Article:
The Future Looks Brighter

The Portuguese-Spanish projects section saw three shorts, three features and three series pitch to an audience of industry professionals from around the world in hopes of securing international co-productions, sales and distribution deals.

“Colossal Jane” from industry vet Roc Espinet was the eventual winner of the Movistar+ Award, a €9,000 ($10,400) distribution deal with the broadcaster. The short is a female-led musical action-adventure with a trailer that impressed in Segovia and had been shared over 20,000 times across social media platforms in the first 48 hours after its posting.

CREDIT: Colossal Jane

“I thought Rocky Horror’ style or ‘Little Shop of Horrors’, ‘Sweeney Todd,’ the musicals that are more underground, more fun, and that deal with hard topics from an ironic point of view,” Espinet said of his inspirations.

The feature-length update of one of Spain’s most iconic animation properties, 1980’s “Dogtanian and the Three Muskehounds,” had the crowd buzzing with never-before-seen artwork, characters and settings revealed during its pitch. Director Toni Garcia didn’t give away too many plot points, except to explain that while remaining true to the original IP, many updates have been made to appeal to modern audience sensibilities, particularly in regards to the roles of female characters. There will be no damsels in distress in this film.

“In the modern world of the internet we are reminded that it’s hard to position a new brand,” Garcia explained of the show’s potential appeal, adding: “Shows made years ago have added value now.”

A Spanish-Argentina co-production., “Turuleca’s Funny Farm” is a musical series featuring animals learning to play instruments and sing from retired schoolteacher Isabel. Aimed at younger audiences, the property also has a feature film coming out next year.

“Kids will learn it’s good to share, say thank you, respect the environment, read and be active,” the series’ Spanish team explained. “There will be a song in each episode composed by Isabel and played by the animals to emphasize the lesson.”

The End of the World as We Know it

If art imitates life, then the current crop of projects pitched at 3D Wire might suggest something dark about the way creators and audiences view society today. Dystopian projects were present in every category and garnered a great deal positive of attention.

CREDIT: I'm Not Alone

“I’m Not Alone” and “The Watchmaker” both pitched in the shorts section, the former a tale of the only remaining boy in a world now inhabited by machines and the later featuring a steampunk airship where a watchmaker keeps track of everyone’s time on earth like Hercules’ Fates.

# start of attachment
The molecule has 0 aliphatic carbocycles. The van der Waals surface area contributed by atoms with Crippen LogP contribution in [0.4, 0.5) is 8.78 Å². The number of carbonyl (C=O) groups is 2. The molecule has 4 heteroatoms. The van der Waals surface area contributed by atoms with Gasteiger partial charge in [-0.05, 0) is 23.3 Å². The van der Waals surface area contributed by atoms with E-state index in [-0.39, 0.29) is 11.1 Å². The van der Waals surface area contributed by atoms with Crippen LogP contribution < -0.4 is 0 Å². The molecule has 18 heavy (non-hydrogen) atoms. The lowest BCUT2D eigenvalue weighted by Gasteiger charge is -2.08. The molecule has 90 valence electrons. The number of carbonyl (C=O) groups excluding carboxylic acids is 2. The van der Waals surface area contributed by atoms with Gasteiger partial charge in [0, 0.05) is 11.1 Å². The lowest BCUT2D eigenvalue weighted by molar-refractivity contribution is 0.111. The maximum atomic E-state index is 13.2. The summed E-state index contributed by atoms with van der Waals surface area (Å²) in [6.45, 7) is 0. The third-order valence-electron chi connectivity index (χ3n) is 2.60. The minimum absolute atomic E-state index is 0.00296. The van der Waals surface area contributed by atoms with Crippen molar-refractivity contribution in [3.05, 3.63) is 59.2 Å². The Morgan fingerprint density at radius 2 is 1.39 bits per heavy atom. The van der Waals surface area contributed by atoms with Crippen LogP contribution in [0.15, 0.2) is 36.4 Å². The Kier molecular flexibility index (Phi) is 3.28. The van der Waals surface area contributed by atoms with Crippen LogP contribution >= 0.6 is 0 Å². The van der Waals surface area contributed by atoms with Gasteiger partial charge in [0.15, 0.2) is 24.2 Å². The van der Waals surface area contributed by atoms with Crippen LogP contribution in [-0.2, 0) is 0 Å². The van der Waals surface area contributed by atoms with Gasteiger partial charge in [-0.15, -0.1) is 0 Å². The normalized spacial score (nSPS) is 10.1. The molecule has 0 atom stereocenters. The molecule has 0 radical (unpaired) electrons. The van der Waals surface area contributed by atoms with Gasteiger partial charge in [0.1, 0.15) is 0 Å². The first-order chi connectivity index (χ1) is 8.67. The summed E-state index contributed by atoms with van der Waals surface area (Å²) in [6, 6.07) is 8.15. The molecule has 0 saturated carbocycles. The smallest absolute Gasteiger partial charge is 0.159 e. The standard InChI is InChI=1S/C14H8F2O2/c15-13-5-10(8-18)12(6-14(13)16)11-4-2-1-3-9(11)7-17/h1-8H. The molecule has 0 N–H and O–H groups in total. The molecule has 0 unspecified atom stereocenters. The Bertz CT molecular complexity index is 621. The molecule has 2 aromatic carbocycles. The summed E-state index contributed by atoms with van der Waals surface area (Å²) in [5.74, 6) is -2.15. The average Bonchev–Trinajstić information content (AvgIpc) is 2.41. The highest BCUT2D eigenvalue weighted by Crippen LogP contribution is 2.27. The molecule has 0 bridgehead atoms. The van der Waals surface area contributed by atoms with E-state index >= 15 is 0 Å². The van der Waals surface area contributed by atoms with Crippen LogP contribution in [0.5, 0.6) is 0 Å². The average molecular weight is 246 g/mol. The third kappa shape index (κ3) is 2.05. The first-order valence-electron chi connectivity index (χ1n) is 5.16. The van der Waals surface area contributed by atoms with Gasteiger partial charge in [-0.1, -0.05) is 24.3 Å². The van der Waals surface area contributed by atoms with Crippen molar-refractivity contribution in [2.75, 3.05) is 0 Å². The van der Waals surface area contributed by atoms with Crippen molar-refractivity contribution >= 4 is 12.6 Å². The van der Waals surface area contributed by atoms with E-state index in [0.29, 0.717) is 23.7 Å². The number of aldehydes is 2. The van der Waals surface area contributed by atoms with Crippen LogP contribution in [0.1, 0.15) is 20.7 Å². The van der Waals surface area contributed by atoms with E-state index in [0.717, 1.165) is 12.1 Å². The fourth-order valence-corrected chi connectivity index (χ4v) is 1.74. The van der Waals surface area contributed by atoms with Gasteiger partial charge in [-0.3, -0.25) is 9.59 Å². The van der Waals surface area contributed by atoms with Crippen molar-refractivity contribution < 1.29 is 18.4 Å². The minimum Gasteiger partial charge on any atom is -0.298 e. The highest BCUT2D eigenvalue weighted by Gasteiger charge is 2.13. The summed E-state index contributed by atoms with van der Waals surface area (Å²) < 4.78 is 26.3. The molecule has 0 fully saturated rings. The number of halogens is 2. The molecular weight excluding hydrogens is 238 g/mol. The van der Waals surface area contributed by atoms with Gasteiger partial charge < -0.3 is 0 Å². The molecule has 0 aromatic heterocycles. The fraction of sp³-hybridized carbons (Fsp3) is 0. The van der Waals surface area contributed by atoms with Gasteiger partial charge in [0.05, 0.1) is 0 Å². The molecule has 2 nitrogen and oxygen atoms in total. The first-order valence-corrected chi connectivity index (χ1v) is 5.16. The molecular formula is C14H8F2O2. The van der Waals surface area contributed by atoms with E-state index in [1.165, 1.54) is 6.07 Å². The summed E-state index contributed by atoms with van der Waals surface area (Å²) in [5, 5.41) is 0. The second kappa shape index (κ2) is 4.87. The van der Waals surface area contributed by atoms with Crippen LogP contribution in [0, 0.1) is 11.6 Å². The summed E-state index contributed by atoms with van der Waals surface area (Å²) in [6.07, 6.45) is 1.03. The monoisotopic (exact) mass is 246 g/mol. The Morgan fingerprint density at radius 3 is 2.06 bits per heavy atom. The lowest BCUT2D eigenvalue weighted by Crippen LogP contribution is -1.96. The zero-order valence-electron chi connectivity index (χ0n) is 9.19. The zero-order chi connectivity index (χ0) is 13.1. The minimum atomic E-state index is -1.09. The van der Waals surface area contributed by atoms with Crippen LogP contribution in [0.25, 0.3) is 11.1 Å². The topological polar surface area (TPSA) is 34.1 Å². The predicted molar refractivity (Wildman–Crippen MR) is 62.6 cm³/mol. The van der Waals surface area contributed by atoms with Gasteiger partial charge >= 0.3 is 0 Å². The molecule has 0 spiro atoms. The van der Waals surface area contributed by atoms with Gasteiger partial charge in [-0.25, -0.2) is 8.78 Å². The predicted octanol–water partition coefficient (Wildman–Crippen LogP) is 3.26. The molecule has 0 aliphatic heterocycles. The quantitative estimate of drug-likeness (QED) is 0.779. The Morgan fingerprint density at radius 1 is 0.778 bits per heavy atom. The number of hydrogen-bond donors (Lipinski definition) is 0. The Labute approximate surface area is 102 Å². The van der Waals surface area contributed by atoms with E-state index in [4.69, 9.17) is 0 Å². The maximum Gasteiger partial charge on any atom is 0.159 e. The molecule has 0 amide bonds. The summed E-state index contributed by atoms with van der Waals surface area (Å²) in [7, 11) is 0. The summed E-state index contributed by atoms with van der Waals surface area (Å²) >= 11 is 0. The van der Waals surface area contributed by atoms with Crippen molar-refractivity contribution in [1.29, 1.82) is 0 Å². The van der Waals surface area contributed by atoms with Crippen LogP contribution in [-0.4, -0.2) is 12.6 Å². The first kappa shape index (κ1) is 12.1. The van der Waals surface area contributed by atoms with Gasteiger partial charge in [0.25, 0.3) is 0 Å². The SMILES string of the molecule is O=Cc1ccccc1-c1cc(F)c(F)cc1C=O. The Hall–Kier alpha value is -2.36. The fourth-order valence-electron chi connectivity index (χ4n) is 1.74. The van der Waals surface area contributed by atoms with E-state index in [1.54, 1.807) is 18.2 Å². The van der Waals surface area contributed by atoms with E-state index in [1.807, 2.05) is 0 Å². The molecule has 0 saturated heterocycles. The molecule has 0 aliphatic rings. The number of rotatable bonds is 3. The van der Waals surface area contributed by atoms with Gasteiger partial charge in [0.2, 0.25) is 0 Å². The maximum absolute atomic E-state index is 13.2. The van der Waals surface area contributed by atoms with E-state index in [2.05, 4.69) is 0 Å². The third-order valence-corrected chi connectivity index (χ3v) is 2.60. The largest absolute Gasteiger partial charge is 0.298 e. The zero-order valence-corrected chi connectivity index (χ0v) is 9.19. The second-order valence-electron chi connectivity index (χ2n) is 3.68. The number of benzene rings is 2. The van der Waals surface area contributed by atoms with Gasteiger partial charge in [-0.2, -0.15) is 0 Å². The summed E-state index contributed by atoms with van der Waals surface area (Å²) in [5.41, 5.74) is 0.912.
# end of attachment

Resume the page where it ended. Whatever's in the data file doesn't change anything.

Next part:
“The 7 Boxes” from Portugal’s Animais studio is a near apocalyptic tale of a dark and damp city run by a clown called Whiteface who uses a TV program to hypnotize children and keep them inside where nothing bad can happen to them. His army of flying drones hover ominously, removing any other forms of possible entertainment.

 

 

3D WIRE 2018 PRIZE WINNERS

JURY PRIZES

BEST ANIMATED SHORT – INTERNATIONAL

“Weekends,” (Trevor Jimenez, U.S.)

SPECIAL MENTION ANIMATED SHORT – INTERNATIONAL

“Dolls Don’t Cry,” (Frédérick Tremblay, Canada)

BEST ANIMATED SHORT – NATIONAL

“Mum’s the Word,” (Khris Cembe)

SPECIAL MENTION ANIMATED SHORT – NATIONAL

“Patchwork,” (María Manero Muro)

AUDIENCE PRIZES

BEST ANIMATED SHORT – INTERNATIONAL

“Voyageurs,” (G. Ammeux, V. Baillon, B. Chaumény, A. Dumez, L. Finucci, M. Roger, France)

BEST ANIMATED SHORT – NATIONAL

“Mum’s the Word,” (Khris Cembe)

ROBOT ATOMO PRIZE – BEST SPANISH-LANGUAGE WEB SERIES

“FHS,” (Laura Edith Lara Cordova, Héctor Peinado Díaz, Spain)

ATOMO NETWORK AWARD – BEST NON-SPANISH-LANGUAGE WEB SERIES

“The Heroic Quest of the Valiant Prince Ivandoe,” (Christian Boving-Andersen, Eva Lee Wallberg, Denmark)

ATOMO GRAND PRIZE

“Garrote vengativo,” (Verónica Cortés, Carolina Mas, Spain)

PROJECT AWARDS

BEST PROJECT FROM A YOUNG CREATOR

“The Call of Mystery,” (Víctor López, Spain)

BEST VIDEO GAME

“Endling,” (Herobeat Studios, Spain)

MOVISTAR + BEST ANIMATED SHORT PROJECT

“Colossal Jane,” (Roc Espinet, Spain)

RTVE AWARD FOR THE MOST INNOVATIVE VIDEO GAME

“Islabomba,” (Sons of a Bit Entertainment, Spain)

RTVE AWARD FOR THE MOST INNOVATIVE VR

“Anyone’s Diary,” (World Domination Project Studio, Spain)